It’s not happening “sooner than later,” which was Silver’s prediction from nearly five years ago. If that was true, if a woman truly was standing right beneath that glass ceiling and holding a hammer, then Hammon would not have had to listen to potential employers tell her that being in one market for her entire coaching career and not having experience running a team of her own were knocks against her — as if spending all those years learning from the greatest NBA coach of the modern era somehow makes a candidate less qualified.

Popovich brought in Hammon not because of her gender but for her basketball acumen. After a series of firsts that made Hammon the answer to NBA trivia questions — Who was the first woman to serve as a head coach in the summer league? The first named to an all-star coaching staff? — by the 2018-19 season, he made her his top assistant.

“There’s no difference between a woman who knows the game and a man who knows the game,” Popovich said last year. “It’s just another prejudice that probably has to be overcome, just like a lot of other prejudices in the world become less and less as people pay attention to them.”

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In the past, the seats next to Popovich have doubled as catapults. Assistants such as Mike Budenholzer, Brett Brown, James Borrego and Jacque Vaughn sat there before becoming head coaches of their own teams. After Hammon moved to the front of the bench, she reportedly received interviews with at least three NBA teams (the Indiana Pacers, Portland Trail Blazers and Orlando Magic), but in two cases the jobs went to men who had previous ties to the men with hiring power. Nate Bjorkgren knew fellow Iowan Chad Buchanan, the Pacers’ general manager, but lasted only a season before being fired. And first-year Trail Blazers Coach Chauncey Billups enjoyed a close relationship with Neil Olshey, who brought him in but was recently dumped as GM.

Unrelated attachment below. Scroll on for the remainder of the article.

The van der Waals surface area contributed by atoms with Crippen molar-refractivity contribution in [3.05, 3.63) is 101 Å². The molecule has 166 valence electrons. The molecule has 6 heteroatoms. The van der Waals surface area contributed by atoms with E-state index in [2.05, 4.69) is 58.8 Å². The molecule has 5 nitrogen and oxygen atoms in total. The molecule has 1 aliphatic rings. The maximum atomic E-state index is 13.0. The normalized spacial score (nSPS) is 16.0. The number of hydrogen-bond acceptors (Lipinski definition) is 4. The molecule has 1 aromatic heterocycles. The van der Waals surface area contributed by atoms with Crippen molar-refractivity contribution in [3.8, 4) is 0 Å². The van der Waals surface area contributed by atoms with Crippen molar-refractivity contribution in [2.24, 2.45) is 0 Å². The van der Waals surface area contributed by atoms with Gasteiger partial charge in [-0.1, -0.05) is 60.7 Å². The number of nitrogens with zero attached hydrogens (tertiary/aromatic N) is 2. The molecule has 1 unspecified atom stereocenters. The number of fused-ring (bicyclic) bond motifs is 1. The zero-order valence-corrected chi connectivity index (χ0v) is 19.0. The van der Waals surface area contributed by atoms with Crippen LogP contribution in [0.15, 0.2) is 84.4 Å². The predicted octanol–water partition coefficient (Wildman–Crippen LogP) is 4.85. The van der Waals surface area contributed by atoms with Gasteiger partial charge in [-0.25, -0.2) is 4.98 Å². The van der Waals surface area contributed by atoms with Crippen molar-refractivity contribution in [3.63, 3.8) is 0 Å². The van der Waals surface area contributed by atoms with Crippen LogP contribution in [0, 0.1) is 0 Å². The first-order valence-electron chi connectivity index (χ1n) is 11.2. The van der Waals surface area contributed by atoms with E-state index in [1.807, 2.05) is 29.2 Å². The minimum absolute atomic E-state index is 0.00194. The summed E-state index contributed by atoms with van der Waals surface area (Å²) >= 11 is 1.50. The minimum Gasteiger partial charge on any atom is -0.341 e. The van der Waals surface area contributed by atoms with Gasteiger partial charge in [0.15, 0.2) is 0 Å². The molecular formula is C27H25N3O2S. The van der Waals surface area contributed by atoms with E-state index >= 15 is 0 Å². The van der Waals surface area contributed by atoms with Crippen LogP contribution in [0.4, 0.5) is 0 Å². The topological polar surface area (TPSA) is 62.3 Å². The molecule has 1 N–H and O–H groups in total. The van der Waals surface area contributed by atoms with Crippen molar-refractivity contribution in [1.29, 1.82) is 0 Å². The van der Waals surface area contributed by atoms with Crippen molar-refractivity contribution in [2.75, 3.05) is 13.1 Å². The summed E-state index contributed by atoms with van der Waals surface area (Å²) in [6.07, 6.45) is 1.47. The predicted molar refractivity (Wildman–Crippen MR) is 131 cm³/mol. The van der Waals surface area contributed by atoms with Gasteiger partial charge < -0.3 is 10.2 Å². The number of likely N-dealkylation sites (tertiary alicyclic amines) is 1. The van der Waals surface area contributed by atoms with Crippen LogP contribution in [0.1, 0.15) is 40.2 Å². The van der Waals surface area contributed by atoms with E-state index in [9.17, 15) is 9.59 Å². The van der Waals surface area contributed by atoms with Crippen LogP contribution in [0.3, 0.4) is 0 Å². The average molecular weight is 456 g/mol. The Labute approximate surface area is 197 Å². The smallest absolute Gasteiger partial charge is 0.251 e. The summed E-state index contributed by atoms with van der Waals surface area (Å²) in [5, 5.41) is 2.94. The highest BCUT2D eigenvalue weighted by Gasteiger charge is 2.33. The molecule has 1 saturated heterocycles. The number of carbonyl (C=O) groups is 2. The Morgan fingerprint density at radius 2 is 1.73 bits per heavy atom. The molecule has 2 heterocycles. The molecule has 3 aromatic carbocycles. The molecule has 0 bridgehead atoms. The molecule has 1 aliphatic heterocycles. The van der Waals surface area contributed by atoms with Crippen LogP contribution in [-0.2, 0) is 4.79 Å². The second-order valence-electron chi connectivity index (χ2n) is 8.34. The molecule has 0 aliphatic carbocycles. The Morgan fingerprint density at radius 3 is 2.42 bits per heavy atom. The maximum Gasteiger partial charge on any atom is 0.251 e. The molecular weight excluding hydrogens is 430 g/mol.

Hammon could have waited for another round of summer interviews, but instead she chose an organization that made space for her.

“I feel like I’m ready to have my own team. And this is the organization that made it very, very obvious they wanted me really, really bad,” Hammon said Monday. “And so it’s always good to be wanted.”

In many ways, her decision to return to the WNBA, where she spent 16 years as a player, is not so different from the Black high school senior who only applies to HBCUs or the small-town Southern kid who cut her teeth in the big city but moves back home at the peak of her career. This is not to self-segregate but rather to feel safe and accepted — and especially wanted.

NBA jobs are elusive, but Hammon deserved the same opportunity that anyone with her credentials would get. She had earned the chance for stat geeks to marvel at her in-game adjustments — or for obnoxious and impatient fans to call for her firing after a losing streak as long as basketball — and nothing else — remained the focus of their ire.

The desire for many members in minority or marginalized groups is not simply to be “The First,” in capital letters, but an equal. Hammon didn’t find that in the NBA, and it’s no longer clear when anyone will.